Fitz Roy, Patagonia
Fitz Roy is one of the most technically difficult mountains to climb despite its relatively small size of 3, 405 metres. Mount Everest has over 100 visitors to the top every single day during the summer season, but Fitz Roy is lucky to receive even one guest per year. It is extremely isolated which creates many problems for climbers both technically and mentally. . Mountaineers must overcome sheer granite faces, while weather, and Fitz Roy's relative isolation, can also pose major problems. It was first climbed in 1952.
Mont Blanc Massif
Located in the Graian Alps through France, Italy, and Switzerland, this mountain has the highest summit in the Alps. The mountain is crossed by an 11.6 km tunnel that connects Italy to France. It’s hard to say whether this is the most difficult mountain to climb, but it is arguably the most dangerous one. The routes are tricky, the altitude is high, and rock slides are common. The first woman to reach the top of Mont Blanc was Marie Paradis in 1808.
This 3,970-metre peak in the Swiss Alps was first summitted in 1858, but no-one completed the toughest ascent, via the north face, until July 24, 1938. Since 1935 at least 64 climbers have perished on the north face, earning it the nickname Mordwand ("murder wall"). It is a technically difficult climb, with regular rockfall increasing the risk.
No discussion about challenging mountains would be complete without a mention of Everest. At 8,849 meters, Mount Everest is the tallest and most famous mountain on the planet. It is one of the most challenging for precisely this reason. The altitude imposes all kinds of challenges as far as health is concerned, and the extreme cold is just as dangerous. The difficulties associated with climbing Everest became widely known after Jon Krakauer published his 1997 account Into Thin Air. The bestseller detailed an ill-fated Everest expedition which led to the author and several other climbers being stranded while eight others were killed.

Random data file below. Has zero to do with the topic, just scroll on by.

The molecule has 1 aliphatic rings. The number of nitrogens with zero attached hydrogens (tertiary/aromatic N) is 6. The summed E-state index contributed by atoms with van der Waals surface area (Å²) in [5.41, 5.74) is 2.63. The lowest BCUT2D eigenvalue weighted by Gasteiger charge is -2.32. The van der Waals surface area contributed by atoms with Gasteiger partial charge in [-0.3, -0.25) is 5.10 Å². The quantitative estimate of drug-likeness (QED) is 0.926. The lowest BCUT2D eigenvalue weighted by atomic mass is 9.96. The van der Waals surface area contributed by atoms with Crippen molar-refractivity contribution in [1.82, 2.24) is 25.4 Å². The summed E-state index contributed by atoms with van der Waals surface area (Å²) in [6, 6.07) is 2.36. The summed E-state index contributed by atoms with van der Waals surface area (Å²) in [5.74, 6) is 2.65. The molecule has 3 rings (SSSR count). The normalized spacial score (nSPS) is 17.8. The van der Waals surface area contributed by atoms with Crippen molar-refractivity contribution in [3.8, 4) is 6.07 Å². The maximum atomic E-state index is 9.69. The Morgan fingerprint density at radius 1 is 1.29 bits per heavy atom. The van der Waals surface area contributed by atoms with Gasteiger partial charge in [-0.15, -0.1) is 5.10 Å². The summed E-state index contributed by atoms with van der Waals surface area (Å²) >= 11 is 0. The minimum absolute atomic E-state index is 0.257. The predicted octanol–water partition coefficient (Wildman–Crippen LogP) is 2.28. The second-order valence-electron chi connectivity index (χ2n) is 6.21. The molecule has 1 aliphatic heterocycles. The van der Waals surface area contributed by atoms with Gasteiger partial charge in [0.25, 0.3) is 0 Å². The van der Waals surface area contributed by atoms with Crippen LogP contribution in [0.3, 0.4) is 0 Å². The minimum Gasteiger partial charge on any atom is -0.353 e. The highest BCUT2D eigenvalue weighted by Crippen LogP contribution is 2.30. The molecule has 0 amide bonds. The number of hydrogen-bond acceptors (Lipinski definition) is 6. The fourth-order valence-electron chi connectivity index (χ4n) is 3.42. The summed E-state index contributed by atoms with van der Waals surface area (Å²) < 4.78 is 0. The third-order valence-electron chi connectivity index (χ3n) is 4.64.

Nanga Parbat is located in Northern Pakistan, and rises to 8,125 meters. It is the ninth tallest mountain the world, and is widely considered one of the most dangerous peaks as well. At least 31 deaths were recorded before the mountain was first climbed successfully in 1953 by Herman Buhl. More than 263 people have summited the mountain since, but over the years 62 have died trying, including 10 tourists who were tragically shot and killed by local extremists. This 8,126 metre behemoth has also never been conquered during the winter time. The name Nanga Parbat means Naked Mountain in Urdu, but several deaths have earned it the more fitting title of Killer Mountain.